• adrian_vlzkzadrian_vlzkz Member Posts: 258 PRO
    Answer ✓
    Hi All! I have a project in Onshape that I am managing. It is complicated with over 100 models, ~10 assemblies, and hopefully at least one drawing for each of those parts. This has a been a group project among me and 6 other people and I cannot find a good way to do the drawings. Ideally we would be able to collaborate on the same drawing but just work on separate pages, instead of the ENTIRE drawing being exclusive to one person. To work around this I looked for a way to move sheets from one drawing to another which would allow us to collaborate, however it seems as I cannot do this. The reason I want to combine sheets eventually is to maintain the automatic sheet numbering, ease of use and access, and export as one large PDF (to be used as a packet). From what I have gathered the only way to collaboratively complete this would be to: 

    1.) Create a different drawing for each person
    2.) Maintain standards and drawing numbers manually across drawings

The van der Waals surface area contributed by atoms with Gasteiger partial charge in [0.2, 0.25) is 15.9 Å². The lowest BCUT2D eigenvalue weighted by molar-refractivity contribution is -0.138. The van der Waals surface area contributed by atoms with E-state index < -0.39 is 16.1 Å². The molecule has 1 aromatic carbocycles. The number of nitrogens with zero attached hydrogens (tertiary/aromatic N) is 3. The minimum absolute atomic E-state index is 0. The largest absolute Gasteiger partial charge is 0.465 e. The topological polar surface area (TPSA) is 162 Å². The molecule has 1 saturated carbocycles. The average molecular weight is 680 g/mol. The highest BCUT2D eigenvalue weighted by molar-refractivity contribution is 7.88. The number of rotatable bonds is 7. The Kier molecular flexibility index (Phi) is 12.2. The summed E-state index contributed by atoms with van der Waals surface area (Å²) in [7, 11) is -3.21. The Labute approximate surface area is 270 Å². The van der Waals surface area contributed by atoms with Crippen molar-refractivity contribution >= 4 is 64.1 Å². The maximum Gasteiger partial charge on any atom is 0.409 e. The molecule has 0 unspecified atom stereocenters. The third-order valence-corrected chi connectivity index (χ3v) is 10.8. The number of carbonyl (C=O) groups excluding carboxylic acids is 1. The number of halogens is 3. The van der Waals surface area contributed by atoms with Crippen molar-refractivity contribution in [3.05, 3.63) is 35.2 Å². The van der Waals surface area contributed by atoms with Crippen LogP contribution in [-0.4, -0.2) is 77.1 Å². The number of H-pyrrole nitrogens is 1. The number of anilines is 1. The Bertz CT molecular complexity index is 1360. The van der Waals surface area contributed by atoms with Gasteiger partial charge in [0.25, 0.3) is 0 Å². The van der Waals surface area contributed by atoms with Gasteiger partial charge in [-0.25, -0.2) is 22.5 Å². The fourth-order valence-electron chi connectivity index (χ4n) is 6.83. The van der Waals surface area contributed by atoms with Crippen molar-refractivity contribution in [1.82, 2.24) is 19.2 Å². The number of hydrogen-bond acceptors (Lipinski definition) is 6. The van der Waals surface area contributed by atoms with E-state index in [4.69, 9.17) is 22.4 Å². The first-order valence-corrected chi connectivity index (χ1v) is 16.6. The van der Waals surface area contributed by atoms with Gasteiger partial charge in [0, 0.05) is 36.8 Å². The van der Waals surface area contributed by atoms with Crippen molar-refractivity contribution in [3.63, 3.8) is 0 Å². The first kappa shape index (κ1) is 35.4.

3.) Export drawings separately then "stitch" together with some PDF tool

    Is there any better way to do this? All thoughts are appreciated!

    A systematically structured Drawing package would typically be setup where each part, sub-assembly and the top-level assembly, should have their own number (and drawing).

    Bundling drawings into a single master document just for the purpose of page numbers and or PDF exporting is not best practice. The purpose of drawings should mainly be to communicate the design.

    In Onshape you can create drawings in separate Documents, the create a Publication to "combine" or package the entire project.


    Adrian V. | Onshape Ambassador
    CAD Engineering Manager

Answers

  • dirk_van_der_vaartdirk_van_der_vaart Member Posts: 540 ✭✭✭
    I allways thought that the end-goal of collaborating with Onshape was to not using drawings
  • martin_kopplowmartin_kopplow Member Posts: 261 ✭✭✭
    edited December 2023
    1.) contradicts all single source of truth concepts, creates workload (Work, as a rule of thumb, should to be avoided wherever possible ;0))
    2.) contradicts all concepts of process automatisation
    3.) is a PIA, but probably the least invasive method